Audiophiles have long bemoaned the inferior sound quality of digital files, as compared to the more rich sound of analog recordings. In fact, legendary musician Neil Young compares the experience of listening to MP3s to listening to music underwater with a big glass bowl over your head.
However, with the launch of his new music service and player, PonoMusic, Young seeks to rescue sound from its watery grave by offering digital music files with superior sound quality.
Most compressed MP3 files we listen to today have a kilobit per second rate between 192 and 256, which conceals much of the dynamic detail of the original recording. PonoMusic, on the other hand, uses Free Lossless Audio Codec (FLAC) as its standard audio format, producing sound files at 1,411 kbps, on up to uber high-quality recordings at 9,216 kbps. According to PonoMusic, this creates between six and 30 times more information for song reconstruction.
The PonoPlayer, a portable, triangular device links with the PonoMusic App — available for Mac and Windows — which connects to an online store where music can be bought and downloaded, similar to iTunes. The device includes two output jacks, one for headphones and one designed for home audio systems or car stereos.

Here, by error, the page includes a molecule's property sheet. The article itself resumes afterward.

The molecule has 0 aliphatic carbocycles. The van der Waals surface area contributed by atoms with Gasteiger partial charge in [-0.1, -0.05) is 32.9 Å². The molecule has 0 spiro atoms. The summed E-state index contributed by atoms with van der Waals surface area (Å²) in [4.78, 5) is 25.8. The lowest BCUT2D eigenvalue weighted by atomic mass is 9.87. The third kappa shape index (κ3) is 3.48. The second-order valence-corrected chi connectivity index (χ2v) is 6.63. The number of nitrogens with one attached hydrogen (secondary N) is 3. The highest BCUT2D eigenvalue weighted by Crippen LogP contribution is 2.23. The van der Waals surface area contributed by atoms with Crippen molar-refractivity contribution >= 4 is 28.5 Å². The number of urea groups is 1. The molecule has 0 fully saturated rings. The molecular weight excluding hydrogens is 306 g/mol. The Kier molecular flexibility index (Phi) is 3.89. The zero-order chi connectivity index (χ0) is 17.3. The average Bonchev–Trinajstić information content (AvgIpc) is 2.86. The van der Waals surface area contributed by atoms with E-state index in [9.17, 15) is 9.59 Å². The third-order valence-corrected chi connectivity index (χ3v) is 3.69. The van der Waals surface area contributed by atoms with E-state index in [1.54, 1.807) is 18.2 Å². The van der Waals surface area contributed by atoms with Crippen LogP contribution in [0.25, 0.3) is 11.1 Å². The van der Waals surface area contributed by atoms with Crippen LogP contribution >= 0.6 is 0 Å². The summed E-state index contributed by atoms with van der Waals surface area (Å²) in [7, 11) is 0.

“Pono,” which is Hawaiian for righteous, “is more than just a high-resolution music store and player; it is a grassroots movement to keep the heart of music beating,” explains the venture’s Kickstarter page. “PonoMusic aims to preserve the feeling, spirit, and emotion that the artists put in their original studio recordings.”
PonoMusic has already met it’s goal of $800,000, tallying well over $1.4 million and counting with 34 days still left to go. No doubt, the influential testimonials of some of the biggest names in the music industry has done well to raise PonoMusic’s stake. Bruce Springsteen, Arcade Fire, The Red Hot Chili Peppers, Patti Smith and more can all be seen singing Pono’s praises in the Kickstarter video.
“Hearing Pono for the first time is like that first blast of daylight when you leave a movie theatre on a sun-filled day,” Young wrote. Amen to that. Neil, if you’re reading, feel free to drive through D.C., as I’m jonesin’ to hear the Pono-fied version of “Walk On.”